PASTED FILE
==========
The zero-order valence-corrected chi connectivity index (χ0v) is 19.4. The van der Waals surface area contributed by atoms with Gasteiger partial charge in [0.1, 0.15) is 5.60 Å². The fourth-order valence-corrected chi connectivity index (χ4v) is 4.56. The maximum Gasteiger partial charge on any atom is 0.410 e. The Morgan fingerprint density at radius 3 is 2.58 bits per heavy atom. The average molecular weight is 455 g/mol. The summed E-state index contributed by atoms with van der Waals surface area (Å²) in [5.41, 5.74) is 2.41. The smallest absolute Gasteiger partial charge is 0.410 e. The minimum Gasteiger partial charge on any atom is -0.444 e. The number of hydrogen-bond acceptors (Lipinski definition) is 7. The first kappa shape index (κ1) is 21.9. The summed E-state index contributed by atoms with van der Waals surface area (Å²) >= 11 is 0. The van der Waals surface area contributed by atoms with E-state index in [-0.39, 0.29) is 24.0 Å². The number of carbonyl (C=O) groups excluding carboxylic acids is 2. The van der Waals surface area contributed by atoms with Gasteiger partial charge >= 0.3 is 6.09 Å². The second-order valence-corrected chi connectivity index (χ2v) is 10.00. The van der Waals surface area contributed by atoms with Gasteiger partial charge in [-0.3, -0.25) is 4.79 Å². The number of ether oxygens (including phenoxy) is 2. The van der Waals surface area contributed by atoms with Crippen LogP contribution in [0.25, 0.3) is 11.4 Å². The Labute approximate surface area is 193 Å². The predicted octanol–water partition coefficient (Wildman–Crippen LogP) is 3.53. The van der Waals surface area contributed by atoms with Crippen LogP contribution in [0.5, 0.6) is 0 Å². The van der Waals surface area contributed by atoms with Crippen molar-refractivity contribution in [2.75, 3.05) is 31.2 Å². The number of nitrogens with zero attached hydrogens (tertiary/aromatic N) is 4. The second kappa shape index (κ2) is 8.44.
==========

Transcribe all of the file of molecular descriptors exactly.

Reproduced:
The zero-order valence-corrected chi connectivity index (χ0v) is 19.4. The van der Waals surface area contributed by atoms with Gasteiger partial charge in [0.1, 0.15) is 5.60 Å². The fourth-order valence-corrected chi connectivity index (χ4v) is 4.56. The maximum Gasteiger partial charge on any atom is 0.410 e. The Morgan fingerprint density at radius 3 is 2.58 bits per heavy atom. The average molecular weight is 455 g/mol. The summed E-state index contributed by atoms with van der Waals surface area (Å²) in [5.41, 5.74) is 2.41. The smallest absolute Gasteiger partial charge is 0.410 e. The minimum Gasteiger partial charge on any atom is -0.444 e. The number of hydrogen-bond acceptors (Lipinski definition) is 7. The first kappa shape index (κ1) is 21.9. The summed E-state index contributed by atoms with van der Waals surface area (Å²) >= 11 is 0. The van der Waals surface area contributed by atoms with E-state index in [-0.39, 0.29) is 24.0 Å². The number of carbonyl (C=O) groups excluding carboxylic acids is 2. The van der Waals surface area contributed by atoms with Gasteiger partial charge >= 0.3 is 6.09 Å². The second-order valence-corrected chi connectivity index (χ2v) is 10.00. The van der Waals surface area contributed by atoms with Gasteiger partial charge in [-0.3, -0.25) is 4.79 Å². The number of ether oxygens (including phenoxy) is 2. The van der Waals surface area contributed by atoms with Crippen LogP contribution in [0.25, 0.3) is 11.4 Å². The Labute approximate surface area is 193 Å². The predicted octanol–water partition coefficient (Wildman–Crippen LogP) is 3.53. The van der Waals surface area contributed by atoms with Crippen LogP contribution in [0.5, 0.6) is 0 Å². The van der Waals surface area contributed by atoms with Crippen molar-refractivity contribution in [2.75, 3.05) is 31.2 Å². The number of nitrogens with zero attached hydrogens (tertiary/aromatic N) is 4. The second kappa shape index (κ2) is 8.44.